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You hear people ask, “Why does time fly so much faster than it used to?”  It feels like time is running past so quickly. Holidays and major life events seem as if they arrive right on top of each other. Yet as fast as it seems time flies, some recent events (i.e. meeting IRL with Woody Bendle for #Ideachat last month and again this past weekend) seem as if they happened a year ago.

Why does time fly so much faster in your estimation?

Considering this question, I came up with three possible ideas:

1. Information Overload

There is so much more information that comes at us now, we’re processing what used to be a year’s worth of information in a relatively short time One study from a few years ago said information was coming at us 5 times faster than 20 years before. Right now, with the further proliferation of social media participation, the five times faster figure seems low. Regardless, what used to be a year’s worth of information hits you so much faster - in just a couple of months now. This phenomenon has to be a big factor in disorienting our perception of time passing.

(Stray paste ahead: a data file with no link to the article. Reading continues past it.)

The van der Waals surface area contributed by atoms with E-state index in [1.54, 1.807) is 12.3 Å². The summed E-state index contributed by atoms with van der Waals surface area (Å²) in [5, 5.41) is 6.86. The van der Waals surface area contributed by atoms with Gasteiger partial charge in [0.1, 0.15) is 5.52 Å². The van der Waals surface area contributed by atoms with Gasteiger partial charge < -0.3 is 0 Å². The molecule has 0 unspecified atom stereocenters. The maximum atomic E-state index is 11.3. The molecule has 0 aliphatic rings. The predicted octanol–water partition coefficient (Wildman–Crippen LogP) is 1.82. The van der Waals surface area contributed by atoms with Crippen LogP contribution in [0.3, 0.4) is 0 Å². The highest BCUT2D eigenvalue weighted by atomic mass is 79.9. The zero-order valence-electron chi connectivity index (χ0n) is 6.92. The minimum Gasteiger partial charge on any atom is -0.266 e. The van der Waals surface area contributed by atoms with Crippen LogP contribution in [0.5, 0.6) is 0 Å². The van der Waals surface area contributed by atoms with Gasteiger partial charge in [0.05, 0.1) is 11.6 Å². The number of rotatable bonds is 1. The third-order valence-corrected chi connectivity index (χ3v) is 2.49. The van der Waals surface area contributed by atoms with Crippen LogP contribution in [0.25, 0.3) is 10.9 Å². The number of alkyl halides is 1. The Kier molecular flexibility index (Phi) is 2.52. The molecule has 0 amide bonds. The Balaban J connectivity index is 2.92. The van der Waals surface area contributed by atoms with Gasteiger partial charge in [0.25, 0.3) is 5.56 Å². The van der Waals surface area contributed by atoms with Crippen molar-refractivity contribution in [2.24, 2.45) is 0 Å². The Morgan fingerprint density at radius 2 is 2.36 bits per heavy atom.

2. Seasonal Marketing Is Out of Whack

To get in front of the message glut and to try and cut through the message clutter, marketers (especially retailers) begin seasonal messaging so much earlier than the calendar suggests. Retailers time shift the entire year. The Christmas retail season goes from July to December 26 (contrast that with a liturgical view of the Christmas season which runs from the evening of December 24 to early January). The Halloween retail season starts in early September and is on closeout before October 31. Back-to-school seems to overlap with “just barely leaving” school. The result is it feels like time is running out and nearly completely disassociated from what the calendar says.

3. The Challenge in Scheduling Meetings

Since in so many organizations there are fewer people to do more work than there used to be, there is a challenge in scheduling meetings and other events. As a result, you wind up scheduling meetings far in advance. On a routine, longer-term project for us, it is common to be scheduling meetings three months in advance. When it comes to a bigger event, the scheduling window is even longer. When you are operating like that, the challenge in scheduling meetings forces you to be thinking many months ahead and acting as if the future is now.

What to do?

If you buy those three reasons for why time seems to fly by so quickly, you can try to manage your information intake as much as you can and do your best to maintain a perspective and a schedule more firmly rooted in the actual calendar than in seasonal marketing messages.

Will this help? What do you think? – Mike Brown

 

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